The Archdiocese of Chicago has made seven-figure grants to the Industrial Areas Foundation, an Alynskiite organization whose political activities can hardly be said to reflect the mainstream political sentiments of the Catholic congregations whose contributions are diverted into the support of this left-wing agenda. 7

What can be inferred from what appears to be a liberal bias in the activities of the Church with regard to public education and financial grant making? Is it related to seminary formation, a preferential option for the poor, a passion for the underdog, propaganda with regard to the insensitivity of conservatives or their alleged exaggerated sensitivity to property values and the wealthy?

From a demographic standpoint many vocations in the mid-twentieth century originated from middle-class, blue-collar ethnic groups who were, by tradition, drawn to the Democrat Party for their purported representation of the interest of labor unions and working classes.

Whatever the genesis or motivation, there is now substantial evidence that the clergy of at least one archdiocese (Chicago) have demonstrated voting patterns indicating a preference for a Democrat party affiliation.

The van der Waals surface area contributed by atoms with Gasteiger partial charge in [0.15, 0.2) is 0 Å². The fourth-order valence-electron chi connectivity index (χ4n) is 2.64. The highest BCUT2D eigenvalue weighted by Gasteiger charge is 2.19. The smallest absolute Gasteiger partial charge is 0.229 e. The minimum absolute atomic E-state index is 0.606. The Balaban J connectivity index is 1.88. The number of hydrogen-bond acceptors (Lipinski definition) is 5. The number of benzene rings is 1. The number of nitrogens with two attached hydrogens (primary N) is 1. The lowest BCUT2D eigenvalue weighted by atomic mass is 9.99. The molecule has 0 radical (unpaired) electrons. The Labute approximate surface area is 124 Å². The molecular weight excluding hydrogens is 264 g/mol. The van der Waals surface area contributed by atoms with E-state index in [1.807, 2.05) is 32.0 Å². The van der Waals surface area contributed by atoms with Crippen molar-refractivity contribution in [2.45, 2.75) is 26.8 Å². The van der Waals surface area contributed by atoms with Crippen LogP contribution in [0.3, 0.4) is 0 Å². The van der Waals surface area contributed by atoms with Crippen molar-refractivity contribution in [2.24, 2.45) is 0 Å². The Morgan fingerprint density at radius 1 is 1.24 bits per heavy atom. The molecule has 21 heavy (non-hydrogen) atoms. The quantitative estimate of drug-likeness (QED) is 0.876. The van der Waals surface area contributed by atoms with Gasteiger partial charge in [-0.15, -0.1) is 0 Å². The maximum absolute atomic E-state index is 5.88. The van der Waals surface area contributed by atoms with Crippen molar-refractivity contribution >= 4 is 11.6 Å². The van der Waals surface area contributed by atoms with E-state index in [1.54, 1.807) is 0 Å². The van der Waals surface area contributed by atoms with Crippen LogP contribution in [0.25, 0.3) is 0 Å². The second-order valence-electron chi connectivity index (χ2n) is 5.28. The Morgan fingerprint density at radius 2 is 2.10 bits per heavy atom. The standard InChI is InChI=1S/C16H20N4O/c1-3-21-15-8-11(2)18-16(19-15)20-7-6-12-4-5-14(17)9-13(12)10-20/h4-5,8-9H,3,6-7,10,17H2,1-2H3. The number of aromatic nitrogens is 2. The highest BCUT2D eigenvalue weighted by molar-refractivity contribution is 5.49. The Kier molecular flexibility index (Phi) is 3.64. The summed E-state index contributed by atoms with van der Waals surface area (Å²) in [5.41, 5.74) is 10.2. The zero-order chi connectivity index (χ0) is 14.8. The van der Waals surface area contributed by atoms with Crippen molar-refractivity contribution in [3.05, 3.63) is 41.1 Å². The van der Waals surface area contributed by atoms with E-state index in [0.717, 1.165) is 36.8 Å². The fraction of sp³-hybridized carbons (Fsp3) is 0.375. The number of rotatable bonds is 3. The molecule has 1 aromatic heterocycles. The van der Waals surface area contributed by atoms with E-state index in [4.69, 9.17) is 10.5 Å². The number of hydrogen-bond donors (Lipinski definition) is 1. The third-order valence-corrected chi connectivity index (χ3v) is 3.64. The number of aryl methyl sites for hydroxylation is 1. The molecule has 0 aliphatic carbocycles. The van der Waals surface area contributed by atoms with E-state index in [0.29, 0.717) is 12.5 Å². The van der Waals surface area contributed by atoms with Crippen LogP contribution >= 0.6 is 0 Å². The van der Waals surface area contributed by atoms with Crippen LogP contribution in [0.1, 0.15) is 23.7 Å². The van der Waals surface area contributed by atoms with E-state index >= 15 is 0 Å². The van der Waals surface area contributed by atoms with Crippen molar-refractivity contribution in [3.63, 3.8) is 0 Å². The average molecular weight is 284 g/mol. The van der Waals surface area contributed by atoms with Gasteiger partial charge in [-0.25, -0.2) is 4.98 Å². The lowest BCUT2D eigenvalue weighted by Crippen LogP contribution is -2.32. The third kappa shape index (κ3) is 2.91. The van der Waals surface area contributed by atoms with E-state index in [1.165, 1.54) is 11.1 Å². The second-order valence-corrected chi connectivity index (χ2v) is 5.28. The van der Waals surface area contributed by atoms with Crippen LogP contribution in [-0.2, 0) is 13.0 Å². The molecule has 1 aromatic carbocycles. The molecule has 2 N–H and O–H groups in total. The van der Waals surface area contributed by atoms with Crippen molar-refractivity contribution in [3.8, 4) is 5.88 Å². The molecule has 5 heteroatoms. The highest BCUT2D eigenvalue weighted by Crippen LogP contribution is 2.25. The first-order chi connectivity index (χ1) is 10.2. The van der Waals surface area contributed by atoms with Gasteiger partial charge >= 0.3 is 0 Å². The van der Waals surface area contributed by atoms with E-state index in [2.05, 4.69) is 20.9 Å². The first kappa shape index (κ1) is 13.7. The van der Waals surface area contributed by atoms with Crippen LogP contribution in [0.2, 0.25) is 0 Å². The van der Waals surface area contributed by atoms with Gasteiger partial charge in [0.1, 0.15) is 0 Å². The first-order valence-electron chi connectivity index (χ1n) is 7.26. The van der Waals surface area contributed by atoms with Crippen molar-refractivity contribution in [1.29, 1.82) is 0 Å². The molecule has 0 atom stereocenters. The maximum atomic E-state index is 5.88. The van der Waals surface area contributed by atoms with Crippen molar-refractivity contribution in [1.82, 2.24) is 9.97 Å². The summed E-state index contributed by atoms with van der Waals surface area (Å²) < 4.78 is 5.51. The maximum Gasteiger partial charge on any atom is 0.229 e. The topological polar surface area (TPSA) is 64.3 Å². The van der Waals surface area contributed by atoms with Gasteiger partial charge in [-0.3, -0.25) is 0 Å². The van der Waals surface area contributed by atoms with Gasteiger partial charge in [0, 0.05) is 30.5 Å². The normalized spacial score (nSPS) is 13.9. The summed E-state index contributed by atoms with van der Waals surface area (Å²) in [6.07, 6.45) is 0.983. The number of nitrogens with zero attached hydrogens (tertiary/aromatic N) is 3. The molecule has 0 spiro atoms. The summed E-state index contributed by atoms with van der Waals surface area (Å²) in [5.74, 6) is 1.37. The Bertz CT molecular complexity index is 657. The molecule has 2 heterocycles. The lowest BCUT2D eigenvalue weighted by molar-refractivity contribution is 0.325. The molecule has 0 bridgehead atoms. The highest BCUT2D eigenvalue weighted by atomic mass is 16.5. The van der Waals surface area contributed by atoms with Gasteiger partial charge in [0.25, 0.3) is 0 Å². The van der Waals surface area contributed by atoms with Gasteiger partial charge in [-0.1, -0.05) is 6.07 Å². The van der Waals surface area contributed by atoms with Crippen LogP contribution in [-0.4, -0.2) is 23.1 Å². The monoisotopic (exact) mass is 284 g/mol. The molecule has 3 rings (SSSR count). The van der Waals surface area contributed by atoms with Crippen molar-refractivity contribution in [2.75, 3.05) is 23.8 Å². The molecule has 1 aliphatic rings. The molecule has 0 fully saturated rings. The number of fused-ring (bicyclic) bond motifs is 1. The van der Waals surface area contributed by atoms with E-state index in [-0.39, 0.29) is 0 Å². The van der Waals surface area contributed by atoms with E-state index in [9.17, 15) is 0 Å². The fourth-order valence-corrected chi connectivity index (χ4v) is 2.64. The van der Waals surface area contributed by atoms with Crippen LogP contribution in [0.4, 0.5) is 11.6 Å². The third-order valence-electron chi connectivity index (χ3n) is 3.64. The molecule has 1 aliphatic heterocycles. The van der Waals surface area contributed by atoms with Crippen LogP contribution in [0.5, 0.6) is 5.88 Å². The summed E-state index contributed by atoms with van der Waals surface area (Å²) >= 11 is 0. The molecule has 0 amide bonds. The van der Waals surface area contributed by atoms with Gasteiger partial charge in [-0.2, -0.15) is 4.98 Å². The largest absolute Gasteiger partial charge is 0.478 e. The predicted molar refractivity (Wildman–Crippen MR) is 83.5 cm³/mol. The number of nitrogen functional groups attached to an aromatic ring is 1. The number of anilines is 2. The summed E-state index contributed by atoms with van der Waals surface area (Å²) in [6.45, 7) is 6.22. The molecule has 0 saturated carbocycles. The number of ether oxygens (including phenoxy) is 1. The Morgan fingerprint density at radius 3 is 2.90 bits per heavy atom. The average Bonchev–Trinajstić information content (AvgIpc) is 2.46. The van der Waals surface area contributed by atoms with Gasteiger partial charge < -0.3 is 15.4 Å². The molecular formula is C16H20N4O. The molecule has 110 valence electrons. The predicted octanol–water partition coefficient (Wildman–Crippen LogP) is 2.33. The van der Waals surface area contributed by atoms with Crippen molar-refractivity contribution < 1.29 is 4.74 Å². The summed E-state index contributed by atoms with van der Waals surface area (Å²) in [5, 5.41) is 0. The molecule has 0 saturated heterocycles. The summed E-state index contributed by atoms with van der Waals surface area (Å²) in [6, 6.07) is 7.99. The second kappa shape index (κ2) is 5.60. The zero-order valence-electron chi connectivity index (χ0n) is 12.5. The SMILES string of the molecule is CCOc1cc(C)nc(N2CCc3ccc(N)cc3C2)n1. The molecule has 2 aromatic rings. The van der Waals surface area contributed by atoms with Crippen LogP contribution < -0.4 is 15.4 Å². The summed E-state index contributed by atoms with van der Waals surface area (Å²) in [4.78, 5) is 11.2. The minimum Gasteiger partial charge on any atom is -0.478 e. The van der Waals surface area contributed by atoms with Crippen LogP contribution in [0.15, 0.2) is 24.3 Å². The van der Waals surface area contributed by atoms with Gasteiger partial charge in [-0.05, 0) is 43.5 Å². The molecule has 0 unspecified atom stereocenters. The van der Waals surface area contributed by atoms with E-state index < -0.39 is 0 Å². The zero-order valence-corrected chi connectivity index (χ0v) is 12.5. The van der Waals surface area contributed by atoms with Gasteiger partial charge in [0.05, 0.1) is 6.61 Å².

The Illinois Leader,a conservative news source, has recently published on their web page the results of a survey of voting patterns of Chicago priests covering four primary elections from 1996 through 2002. This study demonstrates a consistent voting pattern of approximately 4 to 1 in favor of the Democrat party among Catholic priests in Chicago. Actual results were as follows. 8

Year of Primary % Republican % Democrat
1996 19.8% 80.2%
1998 16.5% 83.5%
2000 23.0% 77.0%
2002 24.5% 75.5%
Average 21.3% 78.7%

The above percentages apply to those who actually voted. Not all priests voted in each of the primaries. One interesting side note is that 100% of recorded votes by auxiliary bishops of the archdiocese were for the Democrat Party.

What conclusions can be drawn from the data showing that 4 out of every 5 priests who votes were registered Democrats? The conclusion drawn by most of the commentators responding to similar data on members of the media from the Freedom Forum/Roper Center study was that at least the potential was present for the coverage of the news to be influenced by a liberal bias.